Attention-Deficit/Hyperactivity [ Disorder ? ]

 

ADHD is something I am very passionate about as I believe there are too many children being diagnosed with this category when contextual factors that may not have been considered thoroughly.

There are certainly many children who experience attentional difficulties and struggle with focusing on tasks that require sustained mental effort, particularly when engaging in activities that are boring to them. I am personally concerned about the possibility of children who display highly active temperaments being labelled as having ADHD when they are simply being children.

Before I explain further, I would like to share the criteria for ADHD that comes from the Diagnostic and Statistical Manual of Mental Disorders 5th Edition:

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Attention-Deficit/Hyperactivity Disorder

A. A persistent pattern of inattention and/or hyperactivity-impulsivity that interferes with functioning or development, as characterized by 1 and/or 2:

1. Inattention:

Six or more of the following symptoms have persisted for at least 6 months to a degree that is consistent with developmental level and that negatively impacts directly on social and academic/occupational activities: Note: The symptoms are not solely a manifestation of oppositional behaviour, defiance, hostility, or failure to understand tasks or instructions. For older adolescents and adults (age 17 and older) at least five symptoms are required.

A. Often fails to give close attention to details or makes careless mistakes in schoolwork, at work or during other activities (e.g. overlooks or misses details, work is inaccurate).

B. Often has difficulty sustaining attention in tasks or play activities (e.g. has difficulty remaining focused during lectures, conversations or lengthy reading).

C. Often does not seem to listen when spoken to directly (e.g. mind seems elsewhere, even in the absence of any obvious distraction).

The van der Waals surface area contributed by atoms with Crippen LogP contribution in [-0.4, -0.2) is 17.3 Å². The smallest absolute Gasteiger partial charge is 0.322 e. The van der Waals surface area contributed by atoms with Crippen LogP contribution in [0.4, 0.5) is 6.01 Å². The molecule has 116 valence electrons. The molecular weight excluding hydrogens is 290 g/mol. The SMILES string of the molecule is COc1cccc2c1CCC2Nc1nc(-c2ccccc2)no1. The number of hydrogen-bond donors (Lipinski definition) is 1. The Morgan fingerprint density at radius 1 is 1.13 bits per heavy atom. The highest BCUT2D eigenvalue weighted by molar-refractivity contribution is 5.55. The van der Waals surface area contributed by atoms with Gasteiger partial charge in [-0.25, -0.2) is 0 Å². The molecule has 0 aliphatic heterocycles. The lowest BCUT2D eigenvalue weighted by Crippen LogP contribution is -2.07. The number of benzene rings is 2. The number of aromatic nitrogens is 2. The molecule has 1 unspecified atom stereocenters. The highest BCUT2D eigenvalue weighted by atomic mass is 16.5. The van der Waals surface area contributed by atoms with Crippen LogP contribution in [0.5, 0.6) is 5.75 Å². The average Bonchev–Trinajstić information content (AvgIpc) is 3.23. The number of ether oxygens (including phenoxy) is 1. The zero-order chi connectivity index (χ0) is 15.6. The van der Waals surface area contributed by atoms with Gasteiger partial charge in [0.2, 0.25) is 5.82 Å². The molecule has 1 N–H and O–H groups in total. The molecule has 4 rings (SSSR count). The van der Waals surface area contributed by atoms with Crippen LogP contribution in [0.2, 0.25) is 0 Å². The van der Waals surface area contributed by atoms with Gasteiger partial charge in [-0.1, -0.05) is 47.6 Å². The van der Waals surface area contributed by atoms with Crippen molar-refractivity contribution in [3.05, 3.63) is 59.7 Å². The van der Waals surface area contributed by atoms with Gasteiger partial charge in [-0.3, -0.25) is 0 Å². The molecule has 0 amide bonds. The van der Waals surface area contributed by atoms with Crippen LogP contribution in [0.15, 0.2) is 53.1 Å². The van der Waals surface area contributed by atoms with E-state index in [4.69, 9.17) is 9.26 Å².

D. Often does not follow through on instructions and fails to finish schoolwork, chores or duties in the workplace (e.g. starts tasks but quickly loses focus and is easily side-tracked).

E. Often has difficulty organizing tasks and activities (e.g. difficulty managing sequential tasks; difficulty keeping materials and belongings in order; messy, disorganized work; has poor time management; fails to meet deadlines).

F. Often avoids, dislikes or is reluctant to engage in tasks that require sustained mental effort (E.g. schoolwork or homework; for older adolescents and adults, preparing reports, completing forms, reviewing lengthy papers).

G. Often loses things necessary for tasks or activities (e.g. school materials, pencils, books, tools, wallets, keys, paperwork, eyeglasses, mobile telephones).

H. Is often easily distracted by extraneous stimuli (for older adolescents and adults, may include unrelated thoughts).

I. Is often forgetful in daily activities (e.g. doing chores, running errands; for older adolescents and adults, returning calls, paying bills, keeping appointments).

2. Hyperactivity and impulsivity: Six or more of the following symptoms have persisted for at least 6 months to a degree that is inconsistent with developmental level and that negatively impacts directly on social and academic/occupational activities: Note: The symptoms are not solely a manifestation of oppositional behaviour, defiance, hostility or a failure to understand tasks or instructions. For older adolescents and adults (age 17 and older), at least five symptoms are required.

a. Often fidgets with or taps hands or feet or squirms in seat

b. Often leaves seat in situations when remaining seated is expected (e.g., leaves his or her place in the classroom, in the office or other workplace, or in other situations that require remaining in place).

c. Often runs about or climbs in situations where it is inappropriate. (note: in adolescents or adults may be limited to feeling restless.)

d. Often unable to play or engage in leisure activities quietly.